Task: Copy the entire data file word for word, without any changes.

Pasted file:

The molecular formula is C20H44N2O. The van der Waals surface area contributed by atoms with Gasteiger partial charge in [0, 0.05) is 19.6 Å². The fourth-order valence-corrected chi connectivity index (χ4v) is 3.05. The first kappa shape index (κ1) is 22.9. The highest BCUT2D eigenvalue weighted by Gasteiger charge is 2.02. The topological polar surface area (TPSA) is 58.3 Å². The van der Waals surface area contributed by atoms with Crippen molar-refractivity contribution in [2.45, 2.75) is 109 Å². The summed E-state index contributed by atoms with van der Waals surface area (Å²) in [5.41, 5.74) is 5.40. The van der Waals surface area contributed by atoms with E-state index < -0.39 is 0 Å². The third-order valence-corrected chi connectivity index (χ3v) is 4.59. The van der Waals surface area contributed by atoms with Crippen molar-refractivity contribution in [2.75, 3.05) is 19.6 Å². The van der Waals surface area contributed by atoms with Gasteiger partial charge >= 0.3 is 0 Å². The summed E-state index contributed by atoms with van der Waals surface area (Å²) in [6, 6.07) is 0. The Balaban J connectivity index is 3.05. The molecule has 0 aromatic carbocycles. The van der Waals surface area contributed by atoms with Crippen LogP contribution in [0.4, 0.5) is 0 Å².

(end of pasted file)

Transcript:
The molecular formula is C20H44N2O. The van der Waals surface area contributed by atoms with Gasteiger partial charge in [0, 0.05) is 19.6 Å². The fourth-order valence-corrected chi connectivity index (χ4v) is 3.05. The first kappa shape index (κ1) is 22.9. The highest BCUT2D eigenvalue weighted by Gasteiger charge is 2.02. The topological polar surface area (TPSA) is 58.3 Å². The van der Waals surface area contributed by atoms with Crippen molar-refractivity contribution in [2.45, 2.75) is 109 Å². The summed E-state index contributed by atoms with van der Waals surface area (Å²) in [5.41, 5.74) is 5.40. The van der Waals surface area contributed by atoms with E-state index < -0.39 is 0 Å². The third-order valence-corrected chi connectivity index (χ3v) is 4.59. The van der Waals surface area contributed by atoms with Crippen molar-refractivity contribution in [2.75, 3.05) is 19.6 Å². The van der Waals surface area contributed by atoms with Gasteiger partial charge >= 0.3 is 0 Å². The summed E-state index contributed by atoms with van der Waals surface area (Å²) in [6, 6.07) is 0. The Balaban J connectivity index is 3.05. The molecule has 0 aromatic carbocycles. The van der Waals surface area contributed by atoms with Crippen LogP contribution in [0.4, 0.5) is 0 Å².